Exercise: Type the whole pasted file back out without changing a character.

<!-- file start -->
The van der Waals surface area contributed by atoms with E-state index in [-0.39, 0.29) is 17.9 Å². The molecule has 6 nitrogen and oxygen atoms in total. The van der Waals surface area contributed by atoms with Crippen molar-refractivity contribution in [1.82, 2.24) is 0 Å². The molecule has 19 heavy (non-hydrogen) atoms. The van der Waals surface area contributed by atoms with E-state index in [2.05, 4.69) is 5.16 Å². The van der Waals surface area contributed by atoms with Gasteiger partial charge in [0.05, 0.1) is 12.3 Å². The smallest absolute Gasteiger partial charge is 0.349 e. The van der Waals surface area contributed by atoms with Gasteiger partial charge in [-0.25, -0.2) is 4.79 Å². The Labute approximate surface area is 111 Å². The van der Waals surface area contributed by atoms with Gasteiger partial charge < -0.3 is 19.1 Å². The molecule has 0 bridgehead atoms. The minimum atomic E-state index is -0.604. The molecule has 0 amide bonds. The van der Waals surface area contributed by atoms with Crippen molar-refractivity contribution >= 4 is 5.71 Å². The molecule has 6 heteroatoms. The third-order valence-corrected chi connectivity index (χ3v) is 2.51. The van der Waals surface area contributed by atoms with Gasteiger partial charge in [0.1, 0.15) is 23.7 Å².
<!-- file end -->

The van der Waals surface area contributed by atoms with E-state index in [-0.39, 0.29) is 17.9 Å². The molecule has 6 nitrogen and oxygen atoms in total. The van der Waals surface area contributed by atoms with Crippen molar-refractivity contribution in [1.82, 2.24) is 0 Å². The molecule has 19 heavy (non-hydrogen) atoms. The van der Waals surface area contributed by atoms with E-state index in [2.05, 4.69) is 5.16 Å². The van der Waals surface area contributed by atoms with Gasteiger partial charge in [0.05, 0.1) is 12.3 Å². The smallest absolute Gasteiger partial charge is 0.349 e. The van der Waals surface area contributed by atoms with Gasteiger partial charge in [-0.25, -0.2) is 4.79 Å². The Labute approximate surface area is 111 Å². The van der Waals surface area contributed by atoms with Gasteiger partial charge < -0.3 is 19.1 Å². The molecule has 0 bridgehead atoms. The minimum atomic E-state index is -0.604. The molecule has 0 amide bonds. The van der Waals surface area contributed by atoms with Crippen molar-refractivity contribution >= 4 is 5.71 Å². The molecule has 6 heteroatoms. The third-order valence-corrected chi connectivity index (χ3v) is 2.51. The van der Waals surface area contributed by atoms with Gasteiger partial charge in [0.1, 0.15) is 23.7 Å².